A bit of extra weight can actually help you live longer, say researchers.
According to an extensive research, men and women who are slightly plump have longer lives than those who are slimmer.
Analysis of the results of almost 100 studies revealed that those who were of normal weight were likely to die sooner than those who were slightly overweight, News.com.au reported.
However, those who were any bigger than this were around a third more likely to die during the months or years they were being studied than those of normal weight.
For the latest study, US government researchers read 91 previous research papers on the topic from around the world, involving millions of men and women.
They looked at the subjects' body mass index at the start of the research and how likely they were to have died by the end of the time period.
Body Mass Index, or BMI, is a mathematical formula relating height to weight. People are classified as being of normal weight if they had a BMI of between 18.5 and 24.9 and overweight if their reading was between 25 and 29.9.
A BMI higher than this is classified as obese and the bigger the reading the greater the risks to health are thought to be.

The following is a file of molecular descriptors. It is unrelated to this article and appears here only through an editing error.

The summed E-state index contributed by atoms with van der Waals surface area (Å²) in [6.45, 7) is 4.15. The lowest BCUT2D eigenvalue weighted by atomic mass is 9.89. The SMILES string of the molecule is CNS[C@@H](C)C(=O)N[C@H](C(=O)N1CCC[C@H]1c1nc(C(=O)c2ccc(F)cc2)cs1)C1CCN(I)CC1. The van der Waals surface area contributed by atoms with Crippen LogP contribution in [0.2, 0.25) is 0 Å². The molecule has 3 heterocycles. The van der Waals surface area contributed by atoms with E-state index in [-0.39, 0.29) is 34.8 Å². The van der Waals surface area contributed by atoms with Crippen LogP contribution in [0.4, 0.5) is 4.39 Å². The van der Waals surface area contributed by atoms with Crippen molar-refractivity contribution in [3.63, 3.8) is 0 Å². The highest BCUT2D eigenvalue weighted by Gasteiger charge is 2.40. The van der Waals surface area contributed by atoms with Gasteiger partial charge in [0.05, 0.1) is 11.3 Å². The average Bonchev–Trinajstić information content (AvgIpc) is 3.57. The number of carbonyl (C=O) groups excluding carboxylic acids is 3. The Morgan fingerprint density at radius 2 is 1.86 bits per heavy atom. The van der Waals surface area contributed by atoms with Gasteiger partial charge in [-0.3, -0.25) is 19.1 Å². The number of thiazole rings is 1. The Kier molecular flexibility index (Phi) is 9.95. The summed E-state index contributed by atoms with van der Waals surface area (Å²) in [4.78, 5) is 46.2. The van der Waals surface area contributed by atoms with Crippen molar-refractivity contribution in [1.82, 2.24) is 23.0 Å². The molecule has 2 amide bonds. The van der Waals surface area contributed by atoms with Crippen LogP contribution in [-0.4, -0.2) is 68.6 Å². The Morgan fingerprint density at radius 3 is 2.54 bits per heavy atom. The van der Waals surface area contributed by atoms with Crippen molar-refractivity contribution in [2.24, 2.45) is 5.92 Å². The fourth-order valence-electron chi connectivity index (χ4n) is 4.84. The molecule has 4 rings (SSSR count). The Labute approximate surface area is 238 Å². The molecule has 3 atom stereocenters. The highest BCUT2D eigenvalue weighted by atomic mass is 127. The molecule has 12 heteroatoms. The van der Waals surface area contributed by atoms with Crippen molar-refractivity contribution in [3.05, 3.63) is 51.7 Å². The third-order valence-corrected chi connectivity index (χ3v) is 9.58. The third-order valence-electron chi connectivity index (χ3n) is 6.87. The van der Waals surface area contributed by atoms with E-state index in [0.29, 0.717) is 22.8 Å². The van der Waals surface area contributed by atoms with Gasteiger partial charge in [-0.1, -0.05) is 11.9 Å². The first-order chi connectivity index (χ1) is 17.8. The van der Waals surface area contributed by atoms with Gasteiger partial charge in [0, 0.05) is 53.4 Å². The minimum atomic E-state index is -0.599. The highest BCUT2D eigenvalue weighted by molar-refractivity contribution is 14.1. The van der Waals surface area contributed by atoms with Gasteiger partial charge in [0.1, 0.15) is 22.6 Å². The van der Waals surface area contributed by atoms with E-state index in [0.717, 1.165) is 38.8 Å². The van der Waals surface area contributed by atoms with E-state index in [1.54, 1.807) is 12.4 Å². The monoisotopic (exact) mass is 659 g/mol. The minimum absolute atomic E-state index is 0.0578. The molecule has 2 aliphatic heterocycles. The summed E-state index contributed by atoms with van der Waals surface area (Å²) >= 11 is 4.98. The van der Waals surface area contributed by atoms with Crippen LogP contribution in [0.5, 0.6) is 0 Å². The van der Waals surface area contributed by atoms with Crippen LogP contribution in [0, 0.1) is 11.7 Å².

The results of the study showed that those judged to be overweight were 6 per cent less likely to have died by the end of the study period than those of normal weight.
Having a BMI of between 30 and 34.9, and so being slightly obese, also did not seem to harm health.
However, those whose BMI was greater than this were 29 per cent less likely to live to see the end of the study than those whose weight was classed as 'normal'.
Explanations as to why this might be include the possibility that those who start out slightly heavier will have more fat reserves to call on should they lose weight due to ill health as they get older.
It is also possible that concerns about the health of the overweight and obese means that problems linked to weight like high blood pressure and diabetes are more likely to be spotted and treated, improving that person's overall health.
Another theory is that some of those who are overweight may actually exercise more and eat better than thin people who starve themselves or smoke to suppress their appetite.
The study has been published in the Journal of the American Medical Association.